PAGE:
Most people typically don’t give malpractice law a second thought when they are receiving medical treatment. However, if you've suffered injuries due to a healthcare provider's negligence, it's important to understand how Louisiana's medical malpractice law will affect your ability to collect damages.
A Bad Outcome Isn't Necessarily Malpractice
It's impossible to predict with 100% accuracy how a patient will respond to treatment. If your knee replacement surgery doesn't offer the desired pain relief, this doesn't automatically mean you are the victim of malpractice. To have a valid case, you must be able to prove that the provider violated the accepted standard of care for your condition, and this violation caused you harm.
Malpractice Case Probably Won't Affect the Defendant's Ability to Practice
Typically, a malpractice claim does not result in a doctor or healthcare provider's license being revoked. Malpractice judgments can result in disciplinary action, but taking away the license to practice is considered a penalty reserved for the most egregious misconduct.
For example, the Louisiana State Board of Medical Examiners reports only three doctors lost their medical licenses in Louisiana in 2013 even though the board received 1,706 complaints the same year. There were 171 individuals who received letters of reprimand during this time period.
You Need to Act Quickly
Malpractice cases, like other forms of legal action, have a strict statute of limitations. Louisiana law requires plaintiffs to file a case within one year of the action forming the basis of the malpractice.
If the malpractice wasn't discovered immediately, the statute of limitations is extended to one year from the time the action was discovered or could have reasonably been discovered. However, the maximum length of time to file is three years from the date of the alleged act.
You May Need to Repay Your Health Insurance
If you win your malpractice case, you may be responsible for repaying expenses your health insurance previously paid on your behalf. When the insurance company believes another party is responsible for the expenses they have paid, they will place a lien on the proceeds of a pending legal settlement. However, the amount of the lien may be negotiable under certain circumstances. Keep detailed records of your medical treatment and invoices received.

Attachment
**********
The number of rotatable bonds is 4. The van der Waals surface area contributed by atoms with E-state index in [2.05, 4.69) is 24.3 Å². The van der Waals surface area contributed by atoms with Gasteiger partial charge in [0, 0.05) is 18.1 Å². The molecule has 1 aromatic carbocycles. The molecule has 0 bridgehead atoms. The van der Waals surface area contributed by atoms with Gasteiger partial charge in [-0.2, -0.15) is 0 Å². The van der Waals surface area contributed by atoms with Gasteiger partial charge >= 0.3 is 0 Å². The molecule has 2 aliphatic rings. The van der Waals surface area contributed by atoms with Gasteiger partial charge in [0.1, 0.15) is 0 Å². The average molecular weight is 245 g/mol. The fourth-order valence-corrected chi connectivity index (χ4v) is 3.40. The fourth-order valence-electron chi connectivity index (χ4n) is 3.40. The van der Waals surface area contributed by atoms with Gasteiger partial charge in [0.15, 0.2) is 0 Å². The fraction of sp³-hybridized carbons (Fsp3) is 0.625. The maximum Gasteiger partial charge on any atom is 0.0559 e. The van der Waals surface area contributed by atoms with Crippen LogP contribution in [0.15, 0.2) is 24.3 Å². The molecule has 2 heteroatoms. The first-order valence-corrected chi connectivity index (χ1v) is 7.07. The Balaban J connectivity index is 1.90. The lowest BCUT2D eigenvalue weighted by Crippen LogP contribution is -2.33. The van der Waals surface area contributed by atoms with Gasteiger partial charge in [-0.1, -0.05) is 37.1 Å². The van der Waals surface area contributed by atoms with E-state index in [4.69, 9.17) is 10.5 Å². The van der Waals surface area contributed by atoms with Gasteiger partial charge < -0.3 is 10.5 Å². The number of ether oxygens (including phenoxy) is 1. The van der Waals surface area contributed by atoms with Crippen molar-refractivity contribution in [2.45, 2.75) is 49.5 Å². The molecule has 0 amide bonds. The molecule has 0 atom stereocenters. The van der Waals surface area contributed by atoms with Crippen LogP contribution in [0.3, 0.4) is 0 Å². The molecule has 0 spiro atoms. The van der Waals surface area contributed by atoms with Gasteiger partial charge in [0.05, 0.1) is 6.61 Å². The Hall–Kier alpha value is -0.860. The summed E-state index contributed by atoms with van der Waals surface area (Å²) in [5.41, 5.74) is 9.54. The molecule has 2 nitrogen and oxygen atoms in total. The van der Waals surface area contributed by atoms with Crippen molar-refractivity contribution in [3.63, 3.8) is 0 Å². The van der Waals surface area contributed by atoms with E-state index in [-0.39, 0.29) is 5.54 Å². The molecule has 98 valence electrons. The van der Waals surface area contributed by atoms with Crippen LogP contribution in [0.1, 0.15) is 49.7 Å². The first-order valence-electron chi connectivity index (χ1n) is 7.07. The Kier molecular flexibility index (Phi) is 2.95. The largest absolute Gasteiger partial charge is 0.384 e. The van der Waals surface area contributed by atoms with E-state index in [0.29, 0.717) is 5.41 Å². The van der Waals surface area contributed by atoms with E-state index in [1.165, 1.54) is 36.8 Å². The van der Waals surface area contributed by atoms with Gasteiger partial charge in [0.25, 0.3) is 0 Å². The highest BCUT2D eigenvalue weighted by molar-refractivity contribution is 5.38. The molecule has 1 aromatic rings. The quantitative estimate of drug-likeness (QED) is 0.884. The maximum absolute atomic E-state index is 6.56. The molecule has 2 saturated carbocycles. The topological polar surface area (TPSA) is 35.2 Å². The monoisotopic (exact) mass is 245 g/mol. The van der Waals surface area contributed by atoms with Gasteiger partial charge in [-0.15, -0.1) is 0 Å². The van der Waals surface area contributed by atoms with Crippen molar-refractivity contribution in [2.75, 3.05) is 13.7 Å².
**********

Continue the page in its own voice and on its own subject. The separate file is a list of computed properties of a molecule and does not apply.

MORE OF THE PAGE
There Is a Cap on Damages
Malpractice cases are often subject to damage caps. The amount of the cap varies significantly by state, but the purpose of these limits is to avoid settlements that inflate the cost of medical care for the general population.
According to Louisiana Revised Statutes section 40:1231.2, total damages in a malpractice case are limited to $500,000. However, the cost of future medical care that you may require due to the malpractice action is not subject to this damage cap.
You Probably Won't Have to Go to Court
The idea of testifying in court can be intimidating if you have no previous experience with the legal system. However, the vast majority of medical malpractice cases are eventually settled out of court.
Settling a suit out of court saves time and litigation costs, but there are a number of factors to consider when determining if you should accept a settlement offer. Having the advice of an experienced attorney helps ensure that you are properly compensated for your damages.
An Attorney Is More Affordable Than You Think
Medical malpractice law is extremely complex and insurance companies are not interested in fully compensating patients for the harm they have suffered. To protect yourself, you'll want to retain a qualified malpractice attorney to advocate for your interests throughout the settlement process.
Malpractice cases are accepted on a contingency fee basis, which means there is no upfront cost for representation. Your attorney accepts a percentage of the final settlement as the fee for service.
The dedicated legal team at Neblett, Beard & Arsenault is committed to protecting the rights of Louisiana residents who have been injured due to the negligence of others. Contact us online or call our office directly at 318.588.6303 to schedule a free, no-obligation case review.